Solving Nigeria’s electricity crisis through alternative energy sources

Solving Nigeria’s electricity crisis through alternative energy sources

Bonny Island, Nigeria. Photo: Chike Roland Oraekwugha


Nigeria’s government should pursue more targeted steps to grow alternative power sources such as renewables and to increase overall electricity supply.

Diverse stakeholders need closer cooperation to anchor full deregulation of the gas sector, paving the way for an attractive pricing regime and increased investments in power generation.

Regulators must accelerate efforts on universal metering of customers, including through pre-paid meters to enhance transparency in revenue collection.


Nigeria is in a dire energy situation with 60-70% of its population of almost 200 million people living without regular access to electricity. The majority of rural homes are also not connected to the national grid.  With this, Nigeria’s industrial development and economic diversification plans are severely constrained. Experts estimate annual economic loss through power outages at about N126 billion (US$ 984.38 million). Though millions of households and businesses rely on self-generated electricity through power generating sets, this represents a major source of waste, severe health and environmental costs, as well as other inefficiencies.

Electricity generation began in Nigeria in 1896 with the installation of a 2MW plant to provide electricity for Lagos. The first electric utility company known as the Nigerian Electricity Supply Company was established in 1929. By the year 2000, a Federal government owned monopoly, the National Electric Power Authority (NEPA), was in charge of the generation, transmission and distribution of electricity. Reform efforts include the passing of the Power Sector Reform Act of 2005, which paved the way for the National Electric Power Policy aimed at establishing an efficient electricity market in Nigeria.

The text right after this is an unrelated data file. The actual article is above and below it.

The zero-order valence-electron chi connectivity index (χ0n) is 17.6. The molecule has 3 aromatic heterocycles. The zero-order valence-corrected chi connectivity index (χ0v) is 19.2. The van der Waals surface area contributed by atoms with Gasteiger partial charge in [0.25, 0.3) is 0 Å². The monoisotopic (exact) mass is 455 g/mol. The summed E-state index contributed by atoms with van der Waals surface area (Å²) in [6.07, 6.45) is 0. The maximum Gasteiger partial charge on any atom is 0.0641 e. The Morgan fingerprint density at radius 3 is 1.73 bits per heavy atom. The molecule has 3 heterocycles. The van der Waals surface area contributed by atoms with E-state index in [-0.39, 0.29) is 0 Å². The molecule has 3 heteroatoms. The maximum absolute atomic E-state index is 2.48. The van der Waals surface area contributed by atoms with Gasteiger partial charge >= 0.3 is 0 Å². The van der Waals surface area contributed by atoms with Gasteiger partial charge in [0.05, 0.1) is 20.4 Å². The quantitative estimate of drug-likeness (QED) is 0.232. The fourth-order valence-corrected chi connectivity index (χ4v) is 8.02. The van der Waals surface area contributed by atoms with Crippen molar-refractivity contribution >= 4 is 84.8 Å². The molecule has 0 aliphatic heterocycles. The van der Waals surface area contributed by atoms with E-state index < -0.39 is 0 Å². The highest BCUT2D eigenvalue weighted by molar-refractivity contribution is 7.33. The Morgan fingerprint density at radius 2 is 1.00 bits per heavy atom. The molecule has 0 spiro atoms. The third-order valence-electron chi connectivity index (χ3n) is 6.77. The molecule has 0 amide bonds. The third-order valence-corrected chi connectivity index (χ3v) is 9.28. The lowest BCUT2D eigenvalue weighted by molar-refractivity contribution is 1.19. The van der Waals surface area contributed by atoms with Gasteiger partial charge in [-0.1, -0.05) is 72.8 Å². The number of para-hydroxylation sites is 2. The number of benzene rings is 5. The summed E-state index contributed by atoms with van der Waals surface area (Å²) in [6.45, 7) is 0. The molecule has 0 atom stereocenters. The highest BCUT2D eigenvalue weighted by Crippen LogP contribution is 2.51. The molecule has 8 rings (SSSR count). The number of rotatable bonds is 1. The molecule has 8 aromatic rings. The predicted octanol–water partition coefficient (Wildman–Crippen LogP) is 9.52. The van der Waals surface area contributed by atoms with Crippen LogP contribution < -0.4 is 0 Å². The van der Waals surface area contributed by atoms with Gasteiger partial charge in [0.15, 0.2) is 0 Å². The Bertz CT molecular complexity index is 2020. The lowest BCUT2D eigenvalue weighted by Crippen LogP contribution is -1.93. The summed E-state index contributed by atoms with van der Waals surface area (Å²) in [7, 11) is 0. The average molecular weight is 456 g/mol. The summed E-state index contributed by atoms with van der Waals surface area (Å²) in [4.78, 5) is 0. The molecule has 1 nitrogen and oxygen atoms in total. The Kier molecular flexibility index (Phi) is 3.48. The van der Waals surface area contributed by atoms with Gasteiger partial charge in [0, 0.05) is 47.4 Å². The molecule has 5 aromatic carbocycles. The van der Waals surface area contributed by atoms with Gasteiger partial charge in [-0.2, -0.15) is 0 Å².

Following the return to civilian rule in 1999, the policy emphasis shifted to the transfer of ownership and management of power infrastructure and assets to the private sector. This led to the creation of structures required to create and underpin an electricity market in Nigeria[1]. The Power Holding Company of Nigeria (PHCN) was established to replace NEPA in 2005. PHCN comprised of 18 successor companies, including six generation companies, eleven distribution companies and one transmission company. By November 2013, the privatisation of all the generation plants and ten distribution companies (Yola DisCo is currently managed by the government due to the insurgency) was completed. However, the Federal Government presently retains the ownership of the transmission company.

See more here: NGI Solving Nigerias Electricity crisis

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Eniayo Ibirogba (@eniayo) holds a degree in Law from the University of Buckingham. He is a Junior Researcher at Good Governance Africa Nigeria (GGA-Nigeria).